Later, Clausewitz wrote in his seminal work On War “As we shall show, defense is a stronger form of fighting than attack.” Clausewitz in the 21st Century. In the modern era, when whole nations are mobilized to go to war, no attacker can achieve a decisive victory with “a single, short blow…Even when great strength has been expended on the first decision and the balance has been badly upset, equilibrium can be restored… The defeated state often considers the outcome merely as a transitory evil, for which a remedy may still be found in political conditions at some later date.”

The Bush Administration made the mistake of viewing the Taliban as merely a government and believed that the loss of formal ruling powers would lead to a break-up after their military defeat in late 2001. However, the Taliban is really a movement, the principal representative of the Pashtun people.

A quick look at a map shows that their tribal area includes about one-third of Afghanistan, the southeastern region, and a similar size area in Pakistan’s southwestern region. It is estimated that there are about 50 million Pashtuns in all. The Afghan Pashtuns are the most populous ethnic group in their country while Pakistani Pashtuns are a distinct minority in theirs. The tribe has lived in this region since around 1,000 BCE; that is, long before Rome was founded or the golden age in Greece. To act as if this organization would simply disappear after a military defeat was the height of folly.

Drone Wars U.S.A.

We know a lot more about the Obama drone warfare program after a month of revelations and the whole discussion is making me a little nervous.

Unbelievably, the drone wars are coming home.

My uneasy month began in early February, when the Department of Justice released a white paper that provides the legal rationale for using drones to kill U.S. citizens overseas who are suspected of aiding terrorists. Contrary to the general impression that President Obama reviews important targets for drone strikes, the white paper says that an “informed, high level official” of the U.S. government can determine if an individual may, at some time in the future, plan and/or carry out a terrorist attack. That official can, acting alone, authorize a drone strike on that individual. The white paper claims this power does not violate the Fifth Amendment, which says U.S. citizens cannot be deprived of “life, liberty, or property, without due process of law.”

This is yet another step in the growing threat to our civil liberties.

Then, in response to a question by Republican Senator Ted Cruz at a March 6 hearing of the Senate Judiciary Committee, Attorney General Eric Holder Jr. tried to avoid saying whether he thought it would be unconstitutional for the U.S. military to use a drone to kill an American citizen “sitting in a café” in the United States. When Holder finally stopped talking in circles and admitted it would not be constitutional, Cruz said he was glad to finally get a clear answer and added that he would introduce a bill barring the use of drones to kill Americans on U.S. soil. Holder responded that the bill might be an unconstitutional intrusion on presidential power.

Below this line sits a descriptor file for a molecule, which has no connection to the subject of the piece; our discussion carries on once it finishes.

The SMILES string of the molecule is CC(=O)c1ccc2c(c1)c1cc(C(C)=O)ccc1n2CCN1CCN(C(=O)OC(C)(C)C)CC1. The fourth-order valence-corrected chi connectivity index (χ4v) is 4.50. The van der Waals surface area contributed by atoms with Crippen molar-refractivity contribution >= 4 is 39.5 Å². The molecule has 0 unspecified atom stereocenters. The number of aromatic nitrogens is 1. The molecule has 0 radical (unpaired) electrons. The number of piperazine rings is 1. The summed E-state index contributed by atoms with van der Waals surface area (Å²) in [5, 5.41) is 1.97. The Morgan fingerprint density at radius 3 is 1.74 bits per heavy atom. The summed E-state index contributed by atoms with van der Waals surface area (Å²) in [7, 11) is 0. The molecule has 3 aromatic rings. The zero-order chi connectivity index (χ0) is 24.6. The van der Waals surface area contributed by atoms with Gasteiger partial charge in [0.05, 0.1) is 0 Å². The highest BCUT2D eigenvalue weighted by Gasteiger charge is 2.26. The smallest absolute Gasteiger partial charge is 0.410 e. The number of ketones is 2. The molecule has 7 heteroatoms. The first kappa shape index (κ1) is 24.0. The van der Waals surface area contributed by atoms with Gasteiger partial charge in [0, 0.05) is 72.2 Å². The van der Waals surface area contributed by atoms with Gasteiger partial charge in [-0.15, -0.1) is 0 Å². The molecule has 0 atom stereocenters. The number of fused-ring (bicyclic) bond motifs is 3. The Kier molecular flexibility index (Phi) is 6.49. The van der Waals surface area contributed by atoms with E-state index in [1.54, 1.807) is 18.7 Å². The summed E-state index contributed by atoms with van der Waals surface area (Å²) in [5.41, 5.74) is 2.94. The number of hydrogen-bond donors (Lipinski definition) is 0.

How has it come to pass that Senators and the Attorney General are publically debating the constitutionality of using drone strikes against Americans who have offended the government?

Once again, wars of empire in far-off lands are generating dangerous consequences back home. It is a theme repeated throughout history. In my book, I show how, when the Roman Republic conquered other nations, the strains of governing hostile peoples and the unintended consequences of ill-gotten new wealth eventually created turmoil and then civil war.

Now, as if following the lead of the federal government, local and state police departments are starting to use drones to keep an eye out for crime and other subversive activities.

At the core of this threat is our lazy willingness to let the U.S. government become more and more dependent on drone strikes as its primary foreign policy tool. We pretend to believe that these strikes are precise attacks on dangerous terrorists and ignore mounting evidence that large numbers of innocent civilians are being randomly killed by these not so surgical explosions. We turn our back on questions about justice and war and suddenly the debate is over whether to shoot at us.

The question of who is the enemy is a slippery slope when you are stuck in a never-ending war against “enemies of the state.” Once you begin the slide, you never know where you might end up.

Hugo Chavez’s Death is an Historic Opportunity

Hugo Chavez’s legacy is still unwritten.  History shows that reformers have long lasting impact when they leave behind successors who can protect and build on the changes they sponsored.

President Chavez was not perfect.

His fourteen years of rule were marked by administrative confusion, wasteful spending, and an erratic personal style.  However, all of these failings were overshadowed by his consistent attempts to make life better for the average person and to shift power away from a parasitic aristocracy and give it to the vast majority of Venezuelans.